Editorial: Much is behind Easter traditions, Christianity
Easter, also known as Resurrection Sunday, is a rebirth.
This is one reason why we have the tradition of Easter eggs – the simple egg representing the reborn and the tomb Christ left empty on the third day after being crucified.
Another symbol includes the Easter lily, signifying the resurrection – and in many languages the word “Easter” and “Passover” are identical or very similar.
The holiday weekend is preceded by Holy Week – with the days of the Easter Triduum, including Maundy Thursday, commemorating the Maundy (washing of feet, which you may have seen Pope Francis doing this past week) and the Last Supper.
Frankly, through my work at the Courier, I am exposed a lot to people of different faiths as well as those who profess no or varying beliefs. Often I hear or read of people exclaiming or debunking the origins of our country, even the origins of Christianity. Some also hold Christians to a higher standard, which is fine – considering that Christ said His followers will be persecuted.
Certainly, I never met a perfect person though, Christian or otherwise. I see this walk as a journey, not a destination.
Leaving the United States’ origins and the Founding Fathers aside, it is undeniable that 70.6 percent of our nation’s population identifies themselves as Christian, according to a 2014 study by the Pew Research Center. Of those 46.5 percent profess attendance at a variety of churches that could be considered Protestant, and 20.8 percent align their beliefs with the Roman Catholic Church.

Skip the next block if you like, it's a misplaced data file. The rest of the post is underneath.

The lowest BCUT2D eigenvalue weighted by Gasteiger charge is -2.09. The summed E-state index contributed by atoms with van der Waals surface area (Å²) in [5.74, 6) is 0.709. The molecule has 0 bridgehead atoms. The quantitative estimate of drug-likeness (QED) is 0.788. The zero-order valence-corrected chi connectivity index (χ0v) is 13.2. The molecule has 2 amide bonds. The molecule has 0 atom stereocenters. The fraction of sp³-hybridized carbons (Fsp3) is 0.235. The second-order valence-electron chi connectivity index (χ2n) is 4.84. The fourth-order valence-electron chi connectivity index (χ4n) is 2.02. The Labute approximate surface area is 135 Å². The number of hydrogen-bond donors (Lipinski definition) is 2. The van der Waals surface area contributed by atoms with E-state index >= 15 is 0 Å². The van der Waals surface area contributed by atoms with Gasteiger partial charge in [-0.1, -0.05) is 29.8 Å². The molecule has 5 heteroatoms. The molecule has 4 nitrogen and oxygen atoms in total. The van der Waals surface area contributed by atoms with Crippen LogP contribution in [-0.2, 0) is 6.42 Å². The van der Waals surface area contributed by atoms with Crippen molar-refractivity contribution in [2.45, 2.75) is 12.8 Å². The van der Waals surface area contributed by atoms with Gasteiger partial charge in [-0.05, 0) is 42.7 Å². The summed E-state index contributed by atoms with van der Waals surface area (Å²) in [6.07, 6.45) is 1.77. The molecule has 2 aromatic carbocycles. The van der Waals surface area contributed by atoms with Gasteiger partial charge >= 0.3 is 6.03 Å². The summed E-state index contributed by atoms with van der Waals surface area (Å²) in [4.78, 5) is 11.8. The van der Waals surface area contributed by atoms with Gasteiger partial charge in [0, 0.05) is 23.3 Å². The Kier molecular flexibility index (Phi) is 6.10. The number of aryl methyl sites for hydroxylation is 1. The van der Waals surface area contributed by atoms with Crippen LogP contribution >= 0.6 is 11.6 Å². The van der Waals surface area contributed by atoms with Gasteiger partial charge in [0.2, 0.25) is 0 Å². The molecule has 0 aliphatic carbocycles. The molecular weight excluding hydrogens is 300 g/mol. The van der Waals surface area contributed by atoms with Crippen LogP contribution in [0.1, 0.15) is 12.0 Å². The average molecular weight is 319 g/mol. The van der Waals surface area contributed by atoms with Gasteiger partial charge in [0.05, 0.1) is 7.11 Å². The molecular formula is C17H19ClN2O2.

We sometimes forget that; yet, armed with that knowledge, sadly so many are quick to dismiss Christians – whose extremes can span the rainbow, just like politics.
Annually, we witness on the news images and stories of His followers volunteering to be nailed to a cross. Some devout Catholics in the deeply religious Southeast Asian nation of the Philippines show their faith with what can be deeply unsettling displays.
Dozens of penitents, imitating the suffering of Christ, have real nails hammered into their palms and feet, while others drag heavy crosses or crawl on bloodied hands and knees in cities and towns across the country on Good Friday. Others, dressed as Roman centurions, aid the voluntary crucifixions, which last a few minutes before the faithful are taken down.
That is something very extreme and I don’t know I could do it. I would rather encounter the nails of daily life.
However, today, as you search for colorful eggs, eat chocolate, attend services and brunch … or relax watching the NCAA tournament … know there is much behind this celebration, even the simple words you may hear as a substitute to regular greetings: “He is Risen.”
He is Risen, indeed.